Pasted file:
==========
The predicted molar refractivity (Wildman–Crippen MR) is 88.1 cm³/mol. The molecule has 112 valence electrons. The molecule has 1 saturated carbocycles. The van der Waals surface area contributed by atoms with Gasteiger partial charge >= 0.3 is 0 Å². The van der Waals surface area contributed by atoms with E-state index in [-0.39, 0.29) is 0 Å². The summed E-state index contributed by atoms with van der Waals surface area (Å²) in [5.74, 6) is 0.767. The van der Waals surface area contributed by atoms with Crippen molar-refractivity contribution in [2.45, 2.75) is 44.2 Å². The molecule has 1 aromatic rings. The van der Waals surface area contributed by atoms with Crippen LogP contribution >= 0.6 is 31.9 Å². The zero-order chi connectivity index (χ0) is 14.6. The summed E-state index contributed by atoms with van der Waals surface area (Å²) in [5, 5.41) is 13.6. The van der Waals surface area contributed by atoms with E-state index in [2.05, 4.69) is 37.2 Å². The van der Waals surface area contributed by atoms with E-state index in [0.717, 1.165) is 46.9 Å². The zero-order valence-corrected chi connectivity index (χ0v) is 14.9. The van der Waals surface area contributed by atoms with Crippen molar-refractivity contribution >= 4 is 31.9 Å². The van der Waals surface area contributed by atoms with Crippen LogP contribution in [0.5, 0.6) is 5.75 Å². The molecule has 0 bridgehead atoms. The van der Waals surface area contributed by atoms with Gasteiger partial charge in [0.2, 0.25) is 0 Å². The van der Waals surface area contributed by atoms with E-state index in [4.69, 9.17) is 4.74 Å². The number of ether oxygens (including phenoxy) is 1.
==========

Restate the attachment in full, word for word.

The predicted molar refractivity (Wildman–Crippen MR) is 88.1 cm³/mol. The molecule has 112 valence electrons. The molecule has 1 saturated carbocycles. The van der Waals surface area contributed by atoms with Gasteiger partial charge >= 0.3 is 0 Å². The van der Waals surface area contributed by atoms with E-state index in [-0.39, 0.29) is 0 Å². The summed E-state index contributed by atoms with van der Waals surface area (Å²) in [5.74, 6) is 0.767. The van der Waals surface area contributed by atoms with Crippen molar-refractivity contribution in [2.45, 2.75) is 44.2 Å². The molecule has 1 aromatic rings. The van der Waals surface area contributed by atoms with Crippen LogP contribution >= 0.6 is 31.9 Å². The zero-order chi connectivity index (χ0) is 14.6. The summed E-state index contributed by atoms with van der Waals surface area (Å²) in [5, 5.41) is 13.6. The van der Waals surface area contributed by atoms with E-state index in [2.05, 4.69) is 37.2 Å². The van der Waals surface area contributed by atoms with E-state index in [0.717, 1.165) is 46.9 Å². The zero-order valence-corrected chi connectivity index (χ0v) is 14.9. The van der Waals surface area contributed by atoms with Crippen molar-refractivity contribution >= 4 is 31.9 Å². The van der Waals surface area contributed by atoms with Crippen LogP contribution in [0.5, 0.6) is 5.75 Å². The molecule has 0 bridgehead atoms. The van der Waals surface area contributed by atoms with Gasteiger partial charge in [0.2, 0.25) is 0 Å². The van der Waals surface area contributed by atoms with E-state index in [4.69, 9.17) is 4.74 Å². The number of ether oxygens (including phenoxy) is 1.